Hindustan Times, New Delhi
Tuesday, January 6, 2004
by Ashok Ashta
With the Indian Auto Expo scheduled to kick off on January 15, I can't help but share my experiences at the Tokyo Motor Show last year. Along with the Frankfurt and Detroit events - the latter being on right now - the Tokyo expo is one of three major motor shows in the world.
Even as I rode the bus from Narita Airport to Tokyo, I couldn't help but notice being surrounded by the latest models on the crowded highway. The cars in use were in immaculate condition, their exteriors gleaming. One can easily be misled to believe that the motor show starts on the highway.
From Tokyo, I took the train to Makuhari Messe, the venue of the exhibition. The organizers ensured that their recommended entrance brings the visitor first to the two-wheeler pavilions. Honda, Kawasaki, Suzuki, Yamaha along with foreign makes like Harley Davidson were all there. Once one moves towards the main attraction, 4-wheel passenger car section, the heartbeat gets faster.
Here, you find state-of-the-art pavilion design displaying next-generation models and technologies. Yes, I did find the current generation Mayback, the newly launched Odyssey and the latest in hybrid technology, Prius, also on display. However, what truly blows one's mind away is the journey through the future, which almost all pavilions make you experience: Toyota Fine N, Lexus LFS, Daihatsu's Tanto, Honda's Kiwami and Suzuki's S-Ride, just to name a few examples of the gleaming future.
With ecology as the theme at the expo, fuel cell technology was another major theme on display. A full-day wasn't sufficient to absorb the depth of the show. Walking back to the station, I was reminded of our won biennial Auto Expo held in Delhi, which its organizers advertise as 'the largest automotive show in Asia'.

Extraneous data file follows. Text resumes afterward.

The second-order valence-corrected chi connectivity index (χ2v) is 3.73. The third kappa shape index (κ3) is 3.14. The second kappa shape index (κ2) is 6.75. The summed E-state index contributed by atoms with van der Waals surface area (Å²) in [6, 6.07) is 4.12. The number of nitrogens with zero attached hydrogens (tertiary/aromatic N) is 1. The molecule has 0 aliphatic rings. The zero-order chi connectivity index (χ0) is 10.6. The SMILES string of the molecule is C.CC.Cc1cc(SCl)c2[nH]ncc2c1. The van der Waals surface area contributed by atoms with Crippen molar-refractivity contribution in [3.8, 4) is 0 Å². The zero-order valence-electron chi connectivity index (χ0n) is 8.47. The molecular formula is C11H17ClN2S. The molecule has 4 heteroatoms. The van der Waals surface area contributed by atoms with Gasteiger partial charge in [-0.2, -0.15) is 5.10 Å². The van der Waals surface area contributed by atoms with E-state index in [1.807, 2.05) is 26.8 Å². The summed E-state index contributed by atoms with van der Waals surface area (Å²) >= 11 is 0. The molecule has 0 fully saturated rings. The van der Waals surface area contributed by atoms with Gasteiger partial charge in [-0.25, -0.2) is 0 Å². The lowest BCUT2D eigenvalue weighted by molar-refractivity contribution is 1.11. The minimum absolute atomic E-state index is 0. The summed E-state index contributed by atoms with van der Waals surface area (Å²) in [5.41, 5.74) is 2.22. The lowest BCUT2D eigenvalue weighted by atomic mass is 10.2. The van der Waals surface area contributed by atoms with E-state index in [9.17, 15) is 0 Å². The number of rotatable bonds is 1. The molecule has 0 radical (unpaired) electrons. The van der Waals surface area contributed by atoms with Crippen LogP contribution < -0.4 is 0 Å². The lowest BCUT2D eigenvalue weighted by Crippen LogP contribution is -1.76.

I recalled the opening of the last one held in January 2002. anybody who is somebody in industry was there. Alas, the presence of the powers that be could not ensure that power would be - the lights went out. While the exhibitors ground their teeth, the organizers at Delhi did not seem to care too much.
One hopes that the 7th Auto Expo in Delhi does not turn out to be such an embarrassment. I do not know how many of the domestic auto manufactures will participate after that experience of opening day last time. However, I do hope that organizers work on the basic infrastructure front to ensure a 100 per cent participation of companies operating in the domestic market. It is necessary that our won motor show becomes a truly national event quickly, the first step towards becoming a recognized international motor show.
Ashok Ashta is President of BUSINESS-INDIA/JAPAN, a private enterprise promoting Indo-Japanese Cultural and Business relations.